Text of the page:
On Friday I posted: Want Higher Profits Per Partner: Focus on Client Service.
Seems like a “no-brainer.” But,
- When was the last time you talked about client service at a firm meeting
- When was the last time you talked to your professional staff about client service.
- When was the last time your firm did any training on client service?
- When was the last time you talked to your clients about client service?
BTI Consulting Group surveys reveal that clients are not pleased with the service they receive from their law firms. In a report titled The Declining Client Satisfaction Antidote, BTI reported that 70% of clients will not recommend their law firm to others. According to the report, clients believe their law firms are:
- Not keeping up with changing client needs
- Doing a poor job of articulating and delivering value
- Poor communication between law firms and clients
That means any law firm or lawyer whose service is just slightly better will be unique. Just imagine what would happen to your business if clients gave your firm an A+ on client service?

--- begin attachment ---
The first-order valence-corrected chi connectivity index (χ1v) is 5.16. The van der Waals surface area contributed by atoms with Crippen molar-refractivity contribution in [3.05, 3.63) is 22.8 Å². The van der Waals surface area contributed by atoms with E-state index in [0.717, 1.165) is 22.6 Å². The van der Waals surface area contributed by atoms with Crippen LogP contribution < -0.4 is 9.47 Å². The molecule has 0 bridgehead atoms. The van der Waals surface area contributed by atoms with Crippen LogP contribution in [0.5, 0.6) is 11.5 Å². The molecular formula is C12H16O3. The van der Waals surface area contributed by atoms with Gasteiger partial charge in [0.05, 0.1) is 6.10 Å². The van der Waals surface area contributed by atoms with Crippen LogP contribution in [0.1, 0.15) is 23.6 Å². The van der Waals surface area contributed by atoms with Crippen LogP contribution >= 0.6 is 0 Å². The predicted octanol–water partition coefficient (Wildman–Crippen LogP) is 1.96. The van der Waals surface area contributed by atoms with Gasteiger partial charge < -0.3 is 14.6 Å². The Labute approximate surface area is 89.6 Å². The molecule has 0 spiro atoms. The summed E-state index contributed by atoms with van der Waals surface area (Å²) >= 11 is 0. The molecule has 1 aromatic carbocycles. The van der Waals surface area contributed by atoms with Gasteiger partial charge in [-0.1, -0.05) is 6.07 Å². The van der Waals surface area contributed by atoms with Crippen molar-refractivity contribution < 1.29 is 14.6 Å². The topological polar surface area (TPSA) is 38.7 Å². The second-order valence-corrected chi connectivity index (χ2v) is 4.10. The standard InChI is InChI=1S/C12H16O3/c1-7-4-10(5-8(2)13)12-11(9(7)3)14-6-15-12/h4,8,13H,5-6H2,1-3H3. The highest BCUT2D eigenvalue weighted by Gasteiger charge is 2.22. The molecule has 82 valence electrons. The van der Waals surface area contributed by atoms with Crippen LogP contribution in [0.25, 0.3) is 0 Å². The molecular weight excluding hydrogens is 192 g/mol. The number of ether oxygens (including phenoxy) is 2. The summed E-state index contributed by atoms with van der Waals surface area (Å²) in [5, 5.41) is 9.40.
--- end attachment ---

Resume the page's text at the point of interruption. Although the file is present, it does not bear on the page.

Here are 10 easily implemented client service actions to improve service.
- Be more Responsive. Promptly respond to phone calls, email, and correspondence. Keep your client informed
- Be a team player. Figure out ways to help the in-house counsel or other client representative succeed.
- LISTEN to not only what is said, but how it is said and what is not said.
- Make personal visits. You will learn more things that will give you the business context of the legal matter. You might even bring home a new file.
- Bill with clarity, accuracy and based on value. Clients resent paying for inefficiency.
- Keep your team together. Clients do not like “breaking in” lawyers who do not know their business.
- Get feedback from clients on how you can improve your service and respond proactively, including preparing a client service policy.
- Make sure you understand the technology that is available to better serve your clients.
- Understand the clients’ industry, company and the needs of the individual client representatives.
- Seek to uncover potential client problems, opportunities and changes and develop solutions to handle them.
- Provide client service training your lawyers and staff and make client service an agenda item at every firm meeting.
- Read books on customer service from other industries. You might start with Joseph Michelli’s book about Ritz Carlton service titled: The New Gold Standard.
Help me. Have I missed anything that you would add?